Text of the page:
On June 27, a Twitter user raised suspicions that the SUI Foundation was staking locked-up tokens and dumping the staking rewards on exchanges. Despite the foundation’s assertion that it follows its circulating supply plan and has not sold staking rewards, community suspicions persisted. Concerns also emerged regarding the potential further liquidation of SUI tokens. These allegations were even discussed during parliamentary audits led by Representative Min Byung-deok, prompting the foundation to issue additional clarifications regarding the liquidation of SUI tokens. The timeline of suspicions related to the circulating supply of SUI tokens is detailed below.

Concerning the circulating supply of the SUI token, suspicions against the SUIFoundation can be categorized into three issues: 1) inadequate disclosure of circulating supply, 2) staking of locked-up tokens and the circulation of staking rewards, and 3) suspicions of the foundation transferring staking rewards to exchanges. Although the SUI Foundation has provided clarifications for all three concerns, the community continues to raise questions regarding these explanations.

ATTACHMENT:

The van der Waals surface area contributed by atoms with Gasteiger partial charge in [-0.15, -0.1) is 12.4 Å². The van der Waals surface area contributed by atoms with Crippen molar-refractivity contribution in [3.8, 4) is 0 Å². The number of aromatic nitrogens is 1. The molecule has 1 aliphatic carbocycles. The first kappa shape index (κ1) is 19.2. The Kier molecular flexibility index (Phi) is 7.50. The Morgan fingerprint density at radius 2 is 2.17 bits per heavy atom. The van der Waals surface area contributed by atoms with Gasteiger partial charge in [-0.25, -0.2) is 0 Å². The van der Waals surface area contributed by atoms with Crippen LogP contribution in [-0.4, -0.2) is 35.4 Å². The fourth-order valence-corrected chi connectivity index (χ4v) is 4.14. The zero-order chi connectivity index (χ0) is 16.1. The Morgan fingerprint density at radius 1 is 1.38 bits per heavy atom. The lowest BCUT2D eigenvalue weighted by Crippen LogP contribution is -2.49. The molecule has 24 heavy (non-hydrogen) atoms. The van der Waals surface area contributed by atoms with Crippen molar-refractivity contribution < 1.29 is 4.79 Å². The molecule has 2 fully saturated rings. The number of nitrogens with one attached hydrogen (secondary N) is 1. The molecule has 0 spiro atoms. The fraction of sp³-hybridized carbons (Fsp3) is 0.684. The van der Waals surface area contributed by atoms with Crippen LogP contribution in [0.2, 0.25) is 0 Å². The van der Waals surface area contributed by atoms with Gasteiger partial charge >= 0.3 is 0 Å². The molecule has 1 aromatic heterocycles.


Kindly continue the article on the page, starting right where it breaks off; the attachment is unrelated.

• Inadequate disclosure of circulating supply
    • The SUI Foundation did not officially disclose its circulating supply plan until suspicions of SUI token dumping arose.
    • Following the allegations, the foundation officially published its circulating supply plan through a blog post.
  • Staking of locked-up tokens and circulation of staking rewards
    • Allegations were made that the foundation staked locked-up SUI tokens, exceeding the stipulated circulation plan.
    • The foundation clarified that all staking rewards for SUI tokens are carried out within the outlined circulation plan.
    • However, negative opinions persist regarding the staking of locked-up tokens.
  • Suspicions of the foundation transferring staking rewards to exchanges
    • Allegations were raised that the foundation is sending staking rewards to exchanges for sale.
    • The foundation clarified that while staking rewards were indeed transferred to exchanges, it was done to 1) address the MovEx team’s contract violation tokens and 2) support the Education Grant Program.

*For a detailed analysis of suspicions and explanations related to SUI token dumping, please refer to Appendix 1.

2-2. ENJIN: Substantial shifts in circulating supply due to mainnet launch